1. Then there is the question of a healthy diet. It’s vitally important to avoid and resist peer pressure, and make your own decisions. I would avoid alcohol altogether, completely, now and for ever. Simply don’t get sucked into that self-destructive habit, which has destroyed the lives of so many of my own family and friends, believe me. Ditto tobacco, ditto caffeine. If you don’t start now, you won’t face the daunting prospect of having to give up, after the damage they have caused. Start clean, stay clean and healthy.
  1. Please do yourself a favour and steer clear of junk food, sugar, ice cream, cake, biscuits, sweets and other types of non-foods. A plant-based diet is trendy nowadays but, although I was a vegetarian for some years myself, I am sceptical about Veganism, as I consider it too extreme and unhealthy. The Buddhist Dalai Lama was advised by his doctor to eat some meat to maintain his bodily strength, and I have come to the same conclusion. Everything in moderation, nothing in excess.
  1. Finally, structure your daily and weekly life to meet all your personal and professional commitments. If you put in a solid five-day working week, attending lectures, studying your assignments, and writing your essays on time and to a high standard, then there is no reason why you can’t get a first-class degree, while still finding plenty of time, evenings and weekends, to enjoy your extra-curricular activities – whatever you choose them to be.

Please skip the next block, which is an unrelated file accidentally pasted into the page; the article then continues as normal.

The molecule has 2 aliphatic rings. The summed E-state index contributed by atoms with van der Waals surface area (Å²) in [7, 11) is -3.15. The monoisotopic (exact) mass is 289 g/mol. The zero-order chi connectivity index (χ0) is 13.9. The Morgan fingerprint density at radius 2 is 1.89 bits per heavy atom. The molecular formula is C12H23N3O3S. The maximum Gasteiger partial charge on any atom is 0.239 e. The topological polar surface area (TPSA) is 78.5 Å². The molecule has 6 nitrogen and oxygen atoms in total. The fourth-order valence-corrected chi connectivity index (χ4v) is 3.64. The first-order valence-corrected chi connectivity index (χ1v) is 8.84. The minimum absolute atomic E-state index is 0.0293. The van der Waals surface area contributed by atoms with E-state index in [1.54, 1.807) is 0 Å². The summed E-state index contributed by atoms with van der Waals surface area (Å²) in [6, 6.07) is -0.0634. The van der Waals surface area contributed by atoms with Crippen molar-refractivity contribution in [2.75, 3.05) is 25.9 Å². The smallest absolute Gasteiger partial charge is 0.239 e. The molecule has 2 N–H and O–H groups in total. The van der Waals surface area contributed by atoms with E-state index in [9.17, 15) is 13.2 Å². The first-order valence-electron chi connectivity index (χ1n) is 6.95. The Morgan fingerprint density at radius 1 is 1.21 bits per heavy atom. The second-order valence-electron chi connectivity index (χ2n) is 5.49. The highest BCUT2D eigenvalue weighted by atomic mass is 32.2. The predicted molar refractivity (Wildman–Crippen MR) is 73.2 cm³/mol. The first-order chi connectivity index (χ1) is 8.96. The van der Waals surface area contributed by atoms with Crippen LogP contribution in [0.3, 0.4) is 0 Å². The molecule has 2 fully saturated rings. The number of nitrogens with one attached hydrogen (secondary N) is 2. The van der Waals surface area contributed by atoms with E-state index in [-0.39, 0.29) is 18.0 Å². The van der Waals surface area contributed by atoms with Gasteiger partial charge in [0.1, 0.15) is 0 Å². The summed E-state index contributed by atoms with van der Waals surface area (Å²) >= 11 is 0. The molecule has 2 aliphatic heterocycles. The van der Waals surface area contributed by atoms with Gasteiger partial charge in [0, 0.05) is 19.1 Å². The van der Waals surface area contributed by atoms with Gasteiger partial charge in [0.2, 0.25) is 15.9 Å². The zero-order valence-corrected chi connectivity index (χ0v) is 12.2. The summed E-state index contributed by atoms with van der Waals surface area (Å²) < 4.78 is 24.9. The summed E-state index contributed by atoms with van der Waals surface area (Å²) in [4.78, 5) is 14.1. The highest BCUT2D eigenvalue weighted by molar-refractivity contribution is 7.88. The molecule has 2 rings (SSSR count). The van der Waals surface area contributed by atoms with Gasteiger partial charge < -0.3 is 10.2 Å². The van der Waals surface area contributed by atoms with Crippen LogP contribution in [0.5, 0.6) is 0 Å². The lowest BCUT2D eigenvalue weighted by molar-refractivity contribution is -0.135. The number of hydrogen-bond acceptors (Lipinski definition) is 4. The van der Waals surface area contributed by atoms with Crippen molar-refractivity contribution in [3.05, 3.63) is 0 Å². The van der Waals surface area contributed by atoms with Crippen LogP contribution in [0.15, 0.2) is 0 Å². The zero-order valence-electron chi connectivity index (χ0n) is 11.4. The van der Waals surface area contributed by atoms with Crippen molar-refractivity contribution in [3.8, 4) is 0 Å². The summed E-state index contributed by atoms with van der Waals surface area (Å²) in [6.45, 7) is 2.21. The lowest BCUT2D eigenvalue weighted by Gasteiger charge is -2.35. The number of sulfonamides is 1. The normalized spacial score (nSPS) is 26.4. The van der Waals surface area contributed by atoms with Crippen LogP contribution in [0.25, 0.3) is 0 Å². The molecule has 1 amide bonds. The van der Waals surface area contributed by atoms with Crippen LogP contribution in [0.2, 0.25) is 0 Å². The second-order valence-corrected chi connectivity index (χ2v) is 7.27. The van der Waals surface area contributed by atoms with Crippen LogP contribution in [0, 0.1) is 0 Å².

1. On that subject, choose your activities, and your friends, carefully and wisely. Don’t over-extend yourself by taking on too much – and don’t allow yourself to get into bad company with people who will try to undermine you, lead you astray and let you down. In particular, don’t get addicted to porn and/or computer games. Ideally, find a sporting activity that you excel at and enjoy, and make a firm commitment to getting plenty of exercise and keeping fit – on top of your daily Yoga and healthy lifestyle routine. There’s a great buzz to representing your university at sport.
  1. For God’s sake, stay away from cocaine, heroin and all hard drugs. Just don’t be that stupid! On the other hand, I am a great advocate of the psychedelics – LSD, mescaline, mushrooms, Ecstasy – which will expand your mind to transcendental possibilities, as long as you treat them with respect, and access them only on a thoughtful and occasional basis, preferably in the company of good and reliable friends. I’m also a keen advocate of the use of Cannabis, as long as you use it on an occasional basis, perhaps at the weekend, and don’t allow yourself to become dependent on it, or let it interfere with the healthy lifestyle you have established.
  1. On that note, Cannabis can be very helpful in allowing you to develop a healthy and happy sex life, which your time at university is a perfect opportunity to explore. The wholesome lifestyle I am recommending will put you in the best condition, mentally and physically, to enjoy the gorgeous wonders of true love and great sex. But please do so ethically and sensibly. Don’t cheat on your partner, don’t be promiscuous, and always act without a hidden agenda and in good faith. Honesty is indeed your best policy.
“This above all: to thine own self be true….
Thou canst not then be false to any man.”  Shakespeare’s Hamlet.

Good luck and God bless,  Robin Scott, 16/1/22

© Copyright Robin Scott 2022

The Case for Cannabis, available here.

Read my book, Grow your own.